CE 520 Lect7-prec-st..

CE 420/520 Environmental Engineering Chemistry
Dr. S.K. Ong
Precipitation and Dissolution Phenomena
 Extremely important in natural water, water and wastewater treatment processes
Natural systems – precipitation of calcium carbonate and sulfates in the formation of stalactities and
- precipitation of suspended matters at the mouth of estuaries
Engineered systems – use of aluminum sulfate and ferric chloride for the precipitation/coagulation of
suspended solids
- use of caustic soda for the precipitation of heavy metals, eg., zinc, copper and nickel
 Precipitation occurs in three steps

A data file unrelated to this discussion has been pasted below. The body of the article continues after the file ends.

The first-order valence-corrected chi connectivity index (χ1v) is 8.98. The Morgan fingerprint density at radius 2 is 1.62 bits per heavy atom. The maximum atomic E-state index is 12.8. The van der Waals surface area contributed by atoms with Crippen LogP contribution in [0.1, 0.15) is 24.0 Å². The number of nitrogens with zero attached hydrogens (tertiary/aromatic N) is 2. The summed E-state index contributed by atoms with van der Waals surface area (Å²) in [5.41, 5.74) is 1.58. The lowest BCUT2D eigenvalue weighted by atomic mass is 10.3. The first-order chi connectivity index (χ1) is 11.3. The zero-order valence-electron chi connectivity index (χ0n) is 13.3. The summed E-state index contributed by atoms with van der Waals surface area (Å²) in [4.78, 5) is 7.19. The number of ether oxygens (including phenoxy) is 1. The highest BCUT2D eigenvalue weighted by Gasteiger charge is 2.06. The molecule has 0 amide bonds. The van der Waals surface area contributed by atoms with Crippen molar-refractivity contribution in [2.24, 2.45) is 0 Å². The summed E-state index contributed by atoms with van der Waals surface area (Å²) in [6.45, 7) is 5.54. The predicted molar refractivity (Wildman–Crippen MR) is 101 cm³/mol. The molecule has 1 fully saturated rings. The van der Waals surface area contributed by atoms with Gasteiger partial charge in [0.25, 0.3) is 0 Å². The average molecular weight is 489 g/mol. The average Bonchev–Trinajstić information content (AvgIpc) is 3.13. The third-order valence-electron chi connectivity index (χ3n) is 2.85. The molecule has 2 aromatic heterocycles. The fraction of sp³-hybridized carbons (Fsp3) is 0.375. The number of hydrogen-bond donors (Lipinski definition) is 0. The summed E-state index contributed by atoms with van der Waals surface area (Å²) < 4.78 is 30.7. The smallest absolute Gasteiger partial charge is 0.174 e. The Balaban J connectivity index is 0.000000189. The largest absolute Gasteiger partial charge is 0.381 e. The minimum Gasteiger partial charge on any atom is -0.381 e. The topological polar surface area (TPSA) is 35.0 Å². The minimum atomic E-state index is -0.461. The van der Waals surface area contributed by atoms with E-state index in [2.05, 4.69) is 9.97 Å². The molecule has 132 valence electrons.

- _______________ – spontaneous formation of a fine particle, usually a cluster of few molecules or ion
pairs of component ions of the precipitate or precipitation of molecules or ion pairs on fine particles that are
unrelated chemically
- ______________________ – deposition of the precipitate constituent ions onto nuclei
- __________________________________ – initial solid formed may not be the most stable but over a
period of time the crystal structure may change to a stable phase
 Number of caveats to consider before embarking on the study of precipitation
i. Many precipitation-dissolution reactions are _______________________.
Example, large supersaturation of CaCO3 is often observed in natural waters before precipitation
of the solid occurs. Other factors such as temperature, biological activity and nucleating surfaces
can dramatically enhance precipitation-dissolution kinetics.
ii. Even when the kinetics of precipitation are fast, the solid formed is often not the most ___________